They don’t specifically say there’s a fee, but they don’t mention it’s free either. Thanks for the comments, everyone, I’m going to sign up and see how it works.

    Best, April

    1. Lucinda Lions says:

      Fantastic April! That’s the power of an excellent article followed by awesome comments. You increase your knowledge and (possibly) reduce your fees! 🙂

  17. The payment method depends on the customer.

    – Local customers: Bank transfer or Cash (if small amount)
    – International customers: Paypal

    I’m now also trying a payment terminal: SUM UP – (affiliate link) that could be handy sometimes.

    I didn’t knew that bank transfers are not common in the US. In Europe they are quite popular.

  18. Bianca Board says:

    Interesting article. A lot of the sites we build via our Web123 ProPartner system has a lot of inbuilt payment solutions. We like to try and make it easy on our Austrlian clients.

  19. I like to use the online invoice system from HarvestApp.

    You pay a low monthly fee and can send a large amount of invoices at no cost.

    1. Harvest sounds great. I try to not be tied to subscription software. So I like Activecollab better. –

  20. Lucinda Lions says:

    Thanks for your article, April. I’m based in Australia, and a common form of payment here is bank transfer, where the client simply transfers the money online from their bank account into the supplier’s bank account. It’s easy, safe and has no fees. Smiles all round. 🙂

  21. Linda Wild says:

    One thing no-one seems to have mentioned – and I use a lot of is BACS payments (Bankers Automated Clearing Services Limited) Which is a direct online payment from their bank account into yours. the client trusts it because it is through their own bank. I like it because it there are no fees.
    I do accept cheques too, but its slow and time consuming.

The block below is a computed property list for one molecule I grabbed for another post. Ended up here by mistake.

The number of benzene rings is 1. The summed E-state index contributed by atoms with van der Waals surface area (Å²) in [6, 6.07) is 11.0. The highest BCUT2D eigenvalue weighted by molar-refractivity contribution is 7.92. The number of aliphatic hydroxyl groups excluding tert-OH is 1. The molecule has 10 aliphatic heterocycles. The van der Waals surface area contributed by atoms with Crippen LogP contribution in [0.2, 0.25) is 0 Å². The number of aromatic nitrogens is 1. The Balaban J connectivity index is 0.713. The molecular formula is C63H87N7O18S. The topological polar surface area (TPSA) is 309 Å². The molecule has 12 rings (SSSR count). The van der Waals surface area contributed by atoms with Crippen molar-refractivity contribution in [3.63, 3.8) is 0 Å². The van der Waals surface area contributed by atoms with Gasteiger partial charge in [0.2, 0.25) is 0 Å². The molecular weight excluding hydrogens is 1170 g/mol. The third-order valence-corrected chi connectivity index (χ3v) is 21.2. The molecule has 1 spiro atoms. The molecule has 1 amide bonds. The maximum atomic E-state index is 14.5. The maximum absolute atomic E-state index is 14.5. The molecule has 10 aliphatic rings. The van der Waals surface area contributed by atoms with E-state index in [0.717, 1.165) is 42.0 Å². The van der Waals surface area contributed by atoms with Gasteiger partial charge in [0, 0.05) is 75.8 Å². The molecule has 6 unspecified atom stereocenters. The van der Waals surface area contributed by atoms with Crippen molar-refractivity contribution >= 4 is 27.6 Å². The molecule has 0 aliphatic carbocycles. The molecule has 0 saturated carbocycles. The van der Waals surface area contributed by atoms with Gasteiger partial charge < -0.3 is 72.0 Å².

I accept Paypal for the Child and Toddler behave charts I sell direct from my website, as it was easy to set up and the fee per transaction is minimal.
    BACS is the way to go though.

    1. Lucinda Lions says:

      Hi Linda, we have a similar thing here in Australia, and it’s widely used. Most of my payments are made this way, but my international clients like to pay through Paypal. 🙂

      1. Hi Lucinda, could you please let me know what similar option you have in Australia.

    2. April Greer says:


      Wish we had something akin to BACS in the US. We have wire transfers and “BillPay” through banks, but a bank-to-bank transfer is either not marketed or not available. Bummer! With all the banking fees around this country, though, it’d probably cost. :/

      Thanks for sharing!

  22. Allowing clients multiple avenues of payments is smart. I have a payment portal on my web site linked to Paypal. Clients use it. Not all but some do. Some prefer mailing a check and that’s just fine with me. With the new scanning and sending options for deposit, checks are a breeze.

    The biggest problem I suffer is prompt payment. I’ll say this, the first time a client goes 90 days or more for no good reason, you need to drop them like a hot potato. From then on, that is if you want to work for them, get your money up front and work to the number. In this economic climate, clients that don’t pay or pay extremely slow are a curse in this business. You can go broke all by yourself, you don’t need their help.

  23. Tampa graphic designer says:

    I use PayPal and cash almost always. It simplifies things to no end for me and my clients. However, I’m definitely going to look into some secure on site methods to increase ease of payment and hopefully use the payment gateway as a marketing opportunity for other services!